||The Basics of Beer Brewing
Beer has a very long history, going back
around 5,000 years to ancient
and Egypt. The basic recipe is:
- Steep malted grain in hot (but not boiling)
water to release its sugars.
- Boil this sweet "soup," adding
- Cool it and add yeast.
- Let it ferment.
In malting, grain is steeped in water for
a few days, to encourage germination. This
makes the profile of sugars in the grain
optimal for brewing. The grain is then dried,
to prevent further growth and sprouting.
Barley is the principal malted grain used.
Many classic beers, mainly from Germany and
Belgium, also use wheat. Oats and rye are
used much less commonly. Some mass-market
American brews also toss in corn or rice,
neither of which is malted, but are cooked
Both the types of grain used
and the manner
in which they have been dried
taste of the final product. For
the roasted, coffee-ish flavor
and stouts comes from grains
that have been
toasted, not just dried.
Hops serve several purposes. They offer bitterness,
offering the taste buds a contrast to the
sweetness of the sugars from the grains.
They act as a preservative, give aroma, and
add oils that help retain the head. Numerous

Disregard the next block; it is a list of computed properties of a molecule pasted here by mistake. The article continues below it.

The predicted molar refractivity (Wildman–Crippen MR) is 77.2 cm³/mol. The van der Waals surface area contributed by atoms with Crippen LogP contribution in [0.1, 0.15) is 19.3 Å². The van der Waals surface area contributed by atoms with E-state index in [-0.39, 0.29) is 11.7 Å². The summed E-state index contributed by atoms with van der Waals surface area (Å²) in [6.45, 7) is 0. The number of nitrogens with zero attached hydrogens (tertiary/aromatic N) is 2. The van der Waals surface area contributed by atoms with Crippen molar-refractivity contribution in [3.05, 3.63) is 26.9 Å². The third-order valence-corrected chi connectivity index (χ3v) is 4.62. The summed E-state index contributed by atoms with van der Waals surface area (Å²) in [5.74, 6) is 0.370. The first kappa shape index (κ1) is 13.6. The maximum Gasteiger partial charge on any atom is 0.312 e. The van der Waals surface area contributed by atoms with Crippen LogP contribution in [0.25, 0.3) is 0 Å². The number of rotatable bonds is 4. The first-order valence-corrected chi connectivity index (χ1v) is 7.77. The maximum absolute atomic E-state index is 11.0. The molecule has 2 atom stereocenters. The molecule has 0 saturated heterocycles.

varieties of hops have been cultivated, each
with a distinctive aroma and flavor.
Yeast also has a critical impact
on the taste
of beer. Many different strains
isolated for use in brewing.
There are 2
- Ale yeasts. These are active at "room
temperature" (normally from 59 to 77
degrees F) and concentrate at the top of
the fermenting vessel while they work. The
resulting beer (technically called an "ale")
tends to have a fruitier flavor than a lager
(see below). Some ales are ready to drink
with minimal aging, sometimes within only
a week or two from the start of the brewing
process. Other ales benefit greatly from
months of aging.
- Lager yeasts. These are active at cooler
temperatures, normally in the range of 41
to 48 degrees F, and concentrate at the bottom
of the fermenting vessel while they work.
Fermentation proceeds more slowly than with
ale yeasts. Lagers also require weeks or
months of maturation at temperatures close
to 32 degrees F. Lager comes from the German
word for storage. These beers are drier (less
sweet), smoother and less fruity than most
ales. They also tend to be golden and clear,
while many ales are cloudy or opaque. Most
mass-market beers worldwide are lagers.